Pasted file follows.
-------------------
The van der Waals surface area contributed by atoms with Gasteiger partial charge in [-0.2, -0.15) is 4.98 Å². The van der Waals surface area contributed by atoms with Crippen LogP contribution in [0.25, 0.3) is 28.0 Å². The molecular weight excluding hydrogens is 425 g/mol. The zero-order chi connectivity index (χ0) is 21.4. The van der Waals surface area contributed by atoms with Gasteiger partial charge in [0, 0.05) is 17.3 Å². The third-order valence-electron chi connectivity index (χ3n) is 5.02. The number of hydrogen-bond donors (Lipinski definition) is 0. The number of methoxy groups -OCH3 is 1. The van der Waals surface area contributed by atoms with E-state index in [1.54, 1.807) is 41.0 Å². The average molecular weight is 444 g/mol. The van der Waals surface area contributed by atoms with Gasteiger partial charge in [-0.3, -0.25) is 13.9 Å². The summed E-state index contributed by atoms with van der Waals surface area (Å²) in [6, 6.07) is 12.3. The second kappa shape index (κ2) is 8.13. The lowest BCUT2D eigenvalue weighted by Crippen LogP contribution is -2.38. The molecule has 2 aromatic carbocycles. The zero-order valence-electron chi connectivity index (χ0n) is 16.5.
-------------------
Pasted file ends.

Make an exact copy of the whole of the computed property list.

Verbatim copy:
The van der Waals surface area contributed by atoms with Gasteiger partial charge in [-0.2, -0.15) is 4.98 Å². The van der Waals surface area contributed by atoms with Crippen LogP contribution in [0.25, 0.3) is 28.0 Å². The molecular weight excluding hydrogens is 425 g/mol. The zero-order chi connectivity index (χ0) is 21.4. The van der Waals surface area contributed by atoms with Gasteiger partial charge in [0, 0.05) is 17.3 Å². The third-order valence-electron chi connectivity index (χ3n) is 5.02. The number of hydrogen-bond donors (Lipinski definition) is 0. The number of methoxy groups -OCH3 is 1. The van der Waals surface area contributed by atoms with E-state index in [1.54, 1.807) is 41.0 Å². The average molecular weight is 444 g/mol. The van der Waals surface area contributed by atoms with Gasteiger partial charge in [-0.3, -0.25) is 13.9 Å². The summed E-state index contributed by atoms with van der Waals surface area (Å²) in [6, 6.07) is 12.3. The second kappa shape index (κ2) is 8.13. The lowest BCUT2D eigenvalue weighted by Crippen LogP contribution is -2.38. The molecule has 2 aromatic carbocycles. The zero-order valence-electron chi connectivity index (χ0n) is 16.5.